Skeptical Viewpoints and Criticism Regarding Ásatrúarfélagið
Of course, as I heard more about this rise of this Norse religion in Iceland, I couldn’t help but wonder if this was an actual religion actually being reestablished or if this was just a publicity stunt. I even wondered if it could have been something even worse, such as a cult. My suspicions were later put to rest when I further read that the Norse temple that was completed a few months ago, actually hosts wedding ceremonies and funerals. Additionally, Ásatrúarfélagið has been in existence since the 1970s. If you want more proof, then consider the fact that membership has tripled since its founding and now numbers a few thousand. While that may sound small, keep in mind that Iceland only has a population around 330,000. Furthermore, Ásatrúarfélagið is also a member of the European Congress of Ethnic Religions.
Despite this, there have been sharp criticisms of this new religious movement. First, the religion lacks a fixed theology and dogma and many of the priests and religious officials active in the movement have adopted a pantheistic worldview. Moreover, there is no head religious official and members are not expected to follow any religious authority. Also, it has a checkered history. In the 1970s, some members held white supremacist beliefs and tried to incorporate elements of Nazism into this developing religious movement. One such member, Þorsteinn Guðjónsson, attempted to incorporate his beliefs of racial superiority and advance platforms of antiabortion and immigration reduction into the organization. Additionally, literary folk scholar and Professor of Modern Literature at the University of Chicago, Stefanie von Schnurbein, characterized the group as a “mix of individualistic anarchists, atheistic church opponents, and racist spiritualists.” Thus, one can lucidly see abundant negativities to this program.
Ásatrúarfélagið: A Progressive Movement?
In response to these criticisms, many members describe the organization as a movement with more of a spiritual focus than religious and that it doesn’t necessarily dispute other religious beliefs. The leader of the organization, Hilmarsson, explained in a statement to Reuters how the movement isn’t necessarily religious but rather focuses more on the elements of nature and the human mind instead.“I don’t believe anyone believes in a one-eyed man who is riding about on a horse with eight feet. We see the stories as poetic metaphors and a manifestation of the forces of nature and human psychology,” Hilmarsson said.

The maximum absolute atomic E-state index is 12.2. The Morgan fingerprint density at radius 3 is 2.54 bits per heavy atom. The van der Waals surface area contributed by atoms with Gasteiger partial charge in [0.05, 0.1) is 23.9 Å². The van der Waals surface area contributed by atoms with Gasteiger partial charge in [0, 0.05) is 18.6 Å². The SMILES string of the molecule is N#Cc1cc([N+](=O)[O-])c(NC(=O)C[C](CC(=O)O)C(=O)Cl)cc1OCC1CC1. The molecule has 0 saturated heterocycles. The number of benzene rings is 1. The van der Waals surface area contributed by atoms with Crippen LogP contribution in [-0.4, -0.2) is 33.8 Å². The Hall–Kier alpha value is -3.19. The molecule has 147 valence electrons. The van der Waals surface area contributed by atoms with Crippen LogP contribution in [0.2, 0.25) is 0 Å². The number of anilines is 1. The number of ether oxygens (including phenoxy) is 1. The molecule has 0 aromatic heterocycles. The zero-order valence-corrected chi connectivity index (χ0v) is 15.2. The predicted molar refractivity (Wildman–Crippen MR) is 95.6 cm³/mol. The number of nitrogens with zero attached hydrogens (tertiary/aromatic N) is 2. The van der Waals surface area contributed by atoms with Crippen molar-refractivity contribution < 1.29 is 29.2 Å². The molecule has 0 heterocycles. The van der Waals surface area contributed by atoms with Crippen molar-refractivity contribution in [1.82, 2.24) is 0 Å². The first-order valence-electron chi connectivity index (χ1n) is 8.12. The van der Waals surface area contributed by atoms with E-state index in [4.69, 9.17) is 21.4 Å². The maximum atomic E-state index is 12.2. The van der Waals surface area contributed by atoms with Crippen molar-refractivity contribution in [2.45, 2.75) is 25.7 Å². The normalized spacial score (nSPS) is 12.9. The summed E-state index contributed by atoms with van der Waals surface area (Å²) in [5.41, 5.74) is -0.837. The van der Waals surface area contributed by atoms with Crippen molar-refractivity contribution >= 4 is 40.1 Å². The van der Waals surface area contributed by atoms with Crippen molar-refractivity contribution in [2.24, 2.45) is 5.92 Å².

Furthermore, in regards to racist individuals being present in this movement, I later found that Þorsteinn Guðjónsson and others like him were actually a minority in this organization and were unable to advance their racial theories and political beliefs in the movement so they subsequently left and formed reactionary far-rightwing fringe parties. Finally, Icelandic anthropologist, María Erlendsdóttir, disputed and called into question Schnurbein’s claims by arguing that Schnurbein’s sample size was too small to reach any conclusion. According to Erlendsdóttir, Schnurbein only interviewed two members of this movement. In her own book about Norse beliefs, she criticized Schnurbein’s conclusions arguing that “the heavy accusations of von Schnurbein contradict certain clues that Ásatrúarfélagið has an open mind to people of other cultures and races.”
Erlendsdóttir does have a point about Ásatrúarfélagið being open minded. In fact, in a drastic contrast to most other organized forms of religion, Ásatrúarfélagið has often supported and promoted progressive political issues. It has been instrumental in environmentalist protection clauses, has fought for same-sex marriage, and has argued for the separation of church and state. For instance, when Sigurjón Þórðarson, a member of this organization, was elected to the parliament in 2003, he stated his views that religion and state must be kept separate from each other. Evidently, this movement is indeed openminded and progressive which makes it unique when contrasted with other religions.
After reading up on this religious movement, I’ve come to the conclusion that Ásatrúarfélagið carries more of a spiritual focus with a pantheistic worldview that honors the Norse gods rather than utilizing an organized doctrine and theology. Nevertheless, it is very enthralling since its membership increased in recent years, it has promoted progressive causes, has an interesting history, and renewed interest in the Viking sagas. While it is still early to tell whether this will be a lasting religious movement for a long time or just a loosely collected organization that will last only a few decades, it will be fascinating to see its course and progress in the future. Regardless of what path it takes, it has ensured that Norse mythology and Vikings will continue to live in our imaginations.
Photo by Artiom P
 Judith Schlehe and Evamaria Sandkuhler, Religion, Tradition and the Popular: Transcultural Views from Asia and Europe (Bielefeld: Verlag, 2014), 270.
 Pétur Pétursson, Asasamfundet på Island och massmedia. (Religionssociologiska institutet, 1985), 27.
 Stefanie von Schnurbein, Religion als Kulturkritik: Neugermanisches Heidentum im 20. (Jahrhundert: Winter, 1992), 181.
 Pétursson, Asasamfundet, 27
 María Erlendsdóttir. Pagan Beliefs in Modern Iceland. (University of Edinburgh, 2001), 27
 Erlendsdóttir, Pagan, 28
 Michael Strmiska, Modern Paganism in World Cultures: Comparative Perspectives (Religion in Contemporary Cultures), (ABC-CLIO, 2003), 170.